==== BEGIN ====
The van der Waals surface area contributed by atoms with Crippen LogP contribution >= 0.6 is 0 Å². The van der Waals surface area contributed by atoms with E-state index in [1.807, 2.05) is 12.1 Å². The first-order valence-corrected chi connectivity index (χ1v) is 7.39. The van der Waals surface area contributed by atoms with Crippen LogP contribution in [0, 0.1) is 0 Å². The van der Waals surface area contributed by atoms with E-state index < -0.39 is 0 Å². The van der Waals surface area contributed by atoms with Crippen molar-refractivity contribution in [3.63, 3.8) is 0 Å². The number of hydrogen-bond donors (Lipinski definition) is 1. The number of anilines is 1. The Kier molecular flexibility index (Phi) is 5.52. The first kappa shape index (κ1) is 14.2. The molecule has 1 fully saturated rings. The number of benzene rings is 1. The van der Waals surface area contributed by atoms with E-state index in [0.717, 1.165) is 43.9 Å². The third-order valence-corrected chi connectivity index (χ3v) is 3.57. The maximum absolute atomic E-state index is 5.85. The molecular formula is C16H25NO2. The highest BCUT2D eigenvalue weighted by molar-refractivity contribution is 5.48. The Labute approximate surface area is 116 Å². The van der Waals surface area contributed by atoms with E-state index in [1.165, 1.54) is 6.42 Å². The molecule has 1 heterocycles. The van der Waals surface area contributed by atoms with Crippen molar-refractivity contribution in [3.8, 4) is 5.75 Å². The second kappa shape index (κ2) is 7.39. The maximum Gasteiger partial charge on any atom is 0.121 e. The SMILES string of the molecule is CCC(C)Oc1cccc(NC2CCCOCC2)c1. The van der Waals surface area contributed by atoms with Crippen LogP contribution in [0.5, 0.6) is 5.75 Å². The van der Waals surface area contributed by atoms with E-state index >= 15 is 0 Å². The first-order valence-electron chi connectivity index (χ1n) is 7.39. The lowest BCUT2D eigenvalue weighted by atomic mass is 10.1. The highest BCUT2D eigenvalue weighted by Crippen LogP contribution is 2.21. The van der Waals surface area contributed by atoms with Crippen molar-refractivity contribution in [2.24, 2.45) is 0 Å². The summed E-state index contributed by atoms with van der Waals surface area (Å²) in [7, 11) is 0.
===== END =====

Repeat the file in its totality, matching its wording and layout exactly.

The van der Waals surface area contributed by atoms with Crippen LogP contribution >= 0.6 is 0 Å². The van der Waals surface area contributed by atoms with E-state index in [1.807, 2.05) is 12.1 Å². The first-order valence-corrected chi connectivity index (χ1v) is 7.39. The van der Waals surface area contributed by atoms with Crippen LogP contribution in [0, 0.1) is 0 Å². The van der Waals surface area contributed by atoms with E-state index < -0.39 is 0 Å². The van der Waals surface area contributed by atoms with Crippen molar-refractivity contribution in [3.63, 3.8) is 0 Å². The number of hydrogen-bond donors (Lipinski definition) is 1. The number of anilines is 1. The Kier molecular flexibility index (Phi) is 5.52. The first kappa shape index (κ1) is 14.2. The molecule has 1 fully saturated rings. The number of benzene rings is 1. The van der Waals surface area contributed by atoms with E-state index in [0.717, 1.165) is 43.9 Å². The third-order valence-corrected chi connectivity index (χ3v) is 3.57. The maximum absolute atomic E-state index is 5.85. The molecular formula is C16H25NO2. The highest BCUT2D eigenvalue weighted by molar-refractivity contribution is 5.48. The Labute approximate surface area is 116 Å². The van der Waals surface area contributed by atoms with E-state index in [1.165, 1.54) is 6.42 Å². The molecule has 1 heterocycles. The van der Waals surface area contributed by atoms with Crippen molar-refractivity contribution in [3.8, 4) is 5.75 Å². The second kappa shape index (κ2) is 7.39. The maximum Gasteiger partial charge on any atom is 0.121 e. The SMILES string of the molecule is CCC(C)Oc1cccc(NC2CCCOCC2)c1. The van der Waals surface area contributed by atoms with Crippen LogP contribution in [0.5, 0.6) is 5.75 Å². The van der Waals surface area contributed by atoms with E-state index >= 15 is 0 Å². The first-order valence-electron chi connectivity index (χ1n) is 7.39. The lowest BCUT2D eigenvalue weighted by atomic mass is 10.1. The highest BCUT2D eigenvalue weighted by Crippen LogP contribution is 2.21. The van der Waals surface area contributed by atoms with Crippen molar-refractivity contribution in [2.24, 2.45) is 0 Å². The summed E-state index contributed by atoms with van der Waals surface area (Å²) in [7, 11) is 0.